For me, minimalism means living with the essentials to enable vibrant health and allow pursuit of my passions. It means that I continually evaluate the things, activities, and relationships in my life and curate them to allow me to be the most optimal version of myself — meaning that I am the best mom, partner, and member of society that I can be. What is essential to me, will not be what’s essential to someone else, but I think it’s helpful to consider minimalism as a mental and physical framework that helps us continually grow and evolve into better people.

When did your journey to minimalism begin? And what or who inspired you to pursue this life style? 

I grew up in a household that believed in simple living. I feel fortunate to have been surrounded by family and friends that valued someone’s contribution to the world more than how big their house was, what kind of car they drove, or how stylish their clothes were. But, I began jettisoning unneeded material things in earnest a couple of years ago after I realized my life was not headed in a positive direction.

Three years ago, I was a salaried professional working mom, a student trying to complete my master’s degree, and was in a mismatched marriage. My then spouse and I bought a house, in part because I thought home ownership — the missing component of the American Dream I’d completely bought into — would cure my discontent. Unsurprisingly, the house wasn’t the answer, and my marriage ended shortly thereafter. At the same time, I stumbled upon a TEDx talk by two guys living here in Montana, called The Minimalists. Since then, I’ve been paring down and honing in on what is essential in my life.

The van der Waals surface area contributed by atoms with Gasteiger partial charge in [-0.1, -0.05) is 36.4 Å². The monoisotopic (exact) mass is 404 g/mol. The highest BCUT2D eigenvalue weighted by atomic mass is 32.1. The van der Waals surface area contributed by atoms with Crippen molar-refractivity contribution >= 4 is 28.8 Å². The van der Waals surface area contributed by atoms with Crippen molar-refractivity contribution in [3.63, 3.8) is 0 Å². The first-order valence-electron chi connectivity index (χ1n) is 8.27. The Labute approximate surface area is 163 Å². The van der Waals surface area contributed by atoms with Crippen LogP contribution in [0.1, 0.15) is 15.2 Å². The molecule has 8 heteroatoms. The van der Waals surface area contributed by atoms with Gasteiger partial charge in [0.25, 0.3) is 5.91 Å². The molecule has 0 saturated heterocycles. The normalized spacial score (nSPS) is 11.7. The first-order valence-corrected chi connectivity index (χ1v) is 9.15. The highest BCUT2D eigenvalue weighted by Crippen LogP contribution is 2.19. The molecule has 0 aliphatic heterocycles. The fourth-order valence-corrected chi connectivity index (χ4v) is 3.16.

When did your journey to health and wellness begin? How do you incorporate your minimalist lifestyle into the meals you create?

I've been interested in health and wellness for two decades. Our family was fortunate to have my mom shape our eating habits — she's an outstanding cook who always grew a garden and prioritized making delicious healthy meals for us every night. As a kid and teenager I was an athlete, so being fit and healthy became part of my identity. When I entered college, I drifted away from many of my healthier habits. But luckily after a couple of years, I stumbled upon an intro to nutrition course and found my way back to loving wholesome food, fitness, and a healthy lifestyle.

The recipes I create at home and for Minimal Wellness focus on simple, real ingredients, and easy preparation methods. I try to decoct healthy eating for people and make it as straightforward yet delicious as possible. The recipes emphasize the essential components of any diet — tons of vegetables, healthy fats, protein, and fruit. The recipes don't require complicated equipment or a pantry full of millions of ingredients, they minimize unnecessary grains (I believe some grains for some people are fine, but the standard American diet places far too great an emphasis on grains), eliminate gluten, and contain as little added sugar as possible.


As a minimalist mom, what has been the biggest challenge of raising a child in minimalist household?

Our daughter is four, so I realize that difficult times might come in the future, but in all honesty, minimalism hasn't posed any direct challenges with parenting — it's only made life raising a child easier. There is far less mess, we have fewer distractions, and we're able to enjoy more time with one another.  Our small issues arise occasionally around gift giving with friends and relatives. We encourage experiential gifts over physical items, but that's not always possible, so we try to be flexible.